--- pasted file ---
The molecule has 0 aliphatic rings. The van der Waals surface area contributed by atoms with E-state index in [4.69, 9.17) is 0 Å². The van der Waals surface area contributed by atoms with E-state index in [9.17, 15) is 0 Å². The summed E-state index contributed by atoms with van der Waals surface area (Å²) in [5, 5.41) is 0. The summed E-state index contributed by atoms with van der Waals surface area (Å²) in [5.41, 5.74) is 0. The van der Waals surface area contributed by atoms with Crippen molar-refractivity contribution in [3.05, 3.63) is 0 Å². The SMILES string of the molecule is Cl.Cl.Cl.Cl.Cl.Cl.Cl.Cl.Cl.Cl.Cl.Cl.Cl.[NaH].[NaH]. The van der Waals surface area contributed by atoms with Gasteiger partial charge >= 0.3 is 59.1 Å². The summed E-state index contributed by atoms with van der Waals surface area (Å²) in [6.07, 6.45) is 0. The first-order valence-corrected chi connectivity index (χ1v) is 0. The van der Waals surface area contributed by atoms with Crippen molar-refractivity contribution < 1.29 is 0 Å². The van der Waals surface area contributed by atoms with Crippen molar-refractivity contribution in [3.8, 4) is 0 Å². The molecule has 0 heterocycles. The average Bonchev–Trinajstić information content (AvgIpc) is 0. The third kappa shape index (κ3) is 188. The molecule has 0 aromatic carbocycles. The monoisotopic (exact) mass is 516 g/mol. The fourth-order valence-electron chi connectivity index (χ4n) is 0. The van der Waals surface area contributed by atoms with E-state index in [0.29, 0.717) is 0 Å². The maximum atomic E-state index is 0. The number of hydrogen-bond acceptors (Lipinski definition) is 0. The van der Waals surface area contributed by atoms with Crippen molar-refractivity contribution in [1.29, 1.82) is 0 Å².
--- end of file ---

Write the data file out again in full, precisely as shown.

The molecule has 0 aliphatic rings. The van der Waals surface area contributed by atoms with E-state index in [4.69, 9.17) is 0 Å². The van der Waals surface area contributed by atoms with E-state index in [9.17, 15) is 0 Å². The summed E-state index contributed by atoms with van der Waals surface area (Å²) in [5, 5.41) is 0. The summed E-state index contributed by atoms with van der Waals surface area (Å²) in [5.41, 5.74) is 0. The van der Waals surface area contributed by atoms with Crippen molar-refractivity contribution in [3.05, 3.63) is 0 Å². The SMILES string of the molecule is Cl.Cl.Cl.Cl.Cl.Cl.Cl.Cl.Cl.Cl.Cl.Cl.Cl.[NaH].[NaH]. The van der Waals surface area contributed by atoms with Gasteiger partial charge >= 0.3 is 59.1 Å². The summed E-state index contributed by atoms with van der Waals surface area (Å²) in [6.07, 6.45) is 0. The first-order valence-corrected chi connectivity index (χ1v) is 0. The van der Waals surface area contributed by atoms with Crippen molar-refractivity contribution < 1.29 is 0 Å². The van der Waals surface area contributed by atoms with Crippen molar-refractivity contribution in [3.8, 4) is 0 Å². The molecule has 0 heterocycles. The average Bonchev–Trinajstić information content (AvgIpc) is 0. The third kappa shape index (κ3) is 188. The molecule has 0 aromatic carbocycles. The monoisotopic (exact) mass is 516 g/mol. The fourth-order valence-electron chi connectivity index (χ4n) is 0. The van der Waals surface area contributed by atoms with E-state index in [0.29, 0.717) is 0 Å². The maximum atomic E-state index is 0. The number of hydrogen-bond acceptors (Lipinski definition) is 0. The van der Waals surface area contributed by atoms with Crippen molar-refractivity contribution in [1.29, 1.82) is 0 Å².